LOUISVILLE

Larissa Kwong Abazia says that January lectionary readings speak to Presbyerians about discipleship.

January is often a month of recovery from the preceding seasons of Advent and Christmas and the calm before the upcoming seasons of Lent and Easter. Many churches find themselves with settled budgets for the new year and rarely bear in mind the role of stewardship in worship. Though counterintuitive, I encourage us to consider that this month’s lectionary readings provide ample opportunities to explore discipleship and the faithful discernment of the use of possessions.

Walter Brueggemann said, “…we must confess that the central problem of our lives is that we are torn apart by the conflict between our attraction to the good news of God’s abundance and the power of our belief in scarcity — a belief that makes us greedy, mean and unneighborly. We spend our lives trying to sort out that ambiguity.” (“The Liturgy of Abundance, the Myth of Scarcity,” Christian Century, March 24-31, 1999). We should be entering the season of Epiphany with this intention, digging deep into the good news that extends north and south, east and west, to all corners of the world as humanity is empowered by the Holy Spirit’s wild abandon.

Unfortunately, God’s gift is too often met with attempts to define, limit, and box in the abundance of holy love to the world:

  • What must one do to be a part of the community, to be a member?
  • What are the marks of a person of faith?
  • Taking all of these things into account, who’s in and who’s out?

We would do well to remember the outsider status of the magi who visit the young family, are transformed by their experience with the holy child, and leave by another way to thwart King Herod’s political intentions. The following Sunday’s celebration of the baptism of Christ illustrates our own death to the things of this world as we pass through the same waters. In both instances, God’s freely given gift is meant to instill generosity and gratitude, inspired to share what we have with others who are valued equally by the Triune God.

This struggle is very similar to the early Christian community in Corinth in the passages for the last two Sundays in January. Paul writes that there is neither a hierarchy of gifts given by the Spirit nor a value-based economy founded in individual production. The busyness, economic demands, and measurements of difference of the surrounding social context is not valued or upheld in the church. Competition has no place in Christian community!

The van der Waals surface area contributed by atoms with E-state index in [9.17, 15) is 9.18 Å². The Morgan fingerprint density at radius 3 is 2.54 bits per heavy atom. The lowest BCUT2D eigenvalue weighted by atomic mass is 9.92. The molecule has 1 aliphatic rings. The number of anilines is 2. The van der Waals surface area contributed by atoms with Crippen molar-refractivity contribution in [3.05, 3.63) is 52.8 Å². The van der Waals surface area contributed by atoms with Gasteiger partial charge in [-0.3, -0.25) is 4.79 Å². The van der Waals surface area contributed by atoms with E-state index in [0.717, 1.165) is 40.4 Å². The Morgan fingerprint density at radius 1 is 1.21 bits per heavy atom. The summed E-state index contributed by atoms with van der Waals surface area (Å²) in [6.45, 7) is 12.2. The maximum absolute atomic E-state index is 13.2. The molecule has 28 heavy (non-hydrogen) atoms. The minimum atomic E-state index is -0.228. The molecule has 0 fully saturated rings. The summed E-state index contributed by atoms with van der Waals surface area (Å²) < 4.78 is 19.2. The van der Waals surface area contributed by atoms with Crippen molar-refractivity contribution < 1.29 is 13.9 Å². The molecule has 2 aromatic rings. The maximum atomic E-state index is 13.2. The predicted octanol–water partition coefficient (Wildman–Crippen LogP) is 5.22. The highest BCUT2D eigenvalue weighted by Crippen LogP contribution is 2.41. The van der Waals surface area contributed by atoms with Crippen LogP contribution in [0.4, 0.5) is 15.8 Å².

Believers are encouraged to see themselves as a unified body in which everyone contributes as they are truly and fully created. In this embodied community, every single person has value and purpose. In fact, in order for the whole to thrive, individuals must participate in a common life together. We are simply not complete without one another. It would be easy to make this an idealistic fantasy, but Paul meant for it to be a lived reality. In spite of human perceptions of differences, power, authority, and access to resources, everyone would be cared for because of their membership to the whole.

There is no shortness of ways that the world will tell us that scarcity is the truth: we need to work more, earn more, produce more, and invest more all while sleeping less, participating less in the lives of others, and ignoring the radical transformation offered by Sabbath-keeping. We are encouraged to fear those who are different, grasping onto our own power, privilege, and security with clenched fists rather than opening our hands toward the hungry, thirsty, stranger, naked, or prisoner among us. (Matthew 25: 37-40) The most vulnerable are exposed because of our refusal to see them as valued parts of the body as well.

We cannot be called as disciples in the world while remaining possessed by our earthly possessions. A life of faith demands we acknowledge that God first created our hands and feet, our whole being.  We would do well to spend our lives dedicating our whole selves and beings to the glory of God.

The Rev. Larissa Kwong Abazia is an ordained pastor in the Presbyterian Church (U.S.A.). She earned her undergraduate degree at Rutgers University and M.Div. at Princeton Theological Seminary. Her ministry started with a pastoral residency program at Thomas Jefferson University Hospital in Philadelphia. It was there that she learned and practiced the importance of active listening and reflection during moments of trauma and transition. She then moved to Chicago to serve a congregation three blocks from Wrigley Field. Her main responsibilities included overseeing a Friday evening program for at risk LGBTQ youth and the young adult ministries of the church. Larissa has since served congregations in New Jersey and Queens, N.Y. She has also served as the Director of Church Relations at Princeton Theological Seminary.

Throughout her life and career, she has been dedicated to racial and gender justice and is interested in the ways that the intersections of all parts of one’s identity can be embraced as strengths. This work brought her to denominational leadership, including serving as the Vice-Moderator to the 221st General Assembly, where she was able to challenge the current structures and assumptions of life together. Kwong Abazia is a regular speaker and preacher throughout the denomination.

Her piece is republished with permission from the Stewardship Ministry blog at the Presbyterian Foundation.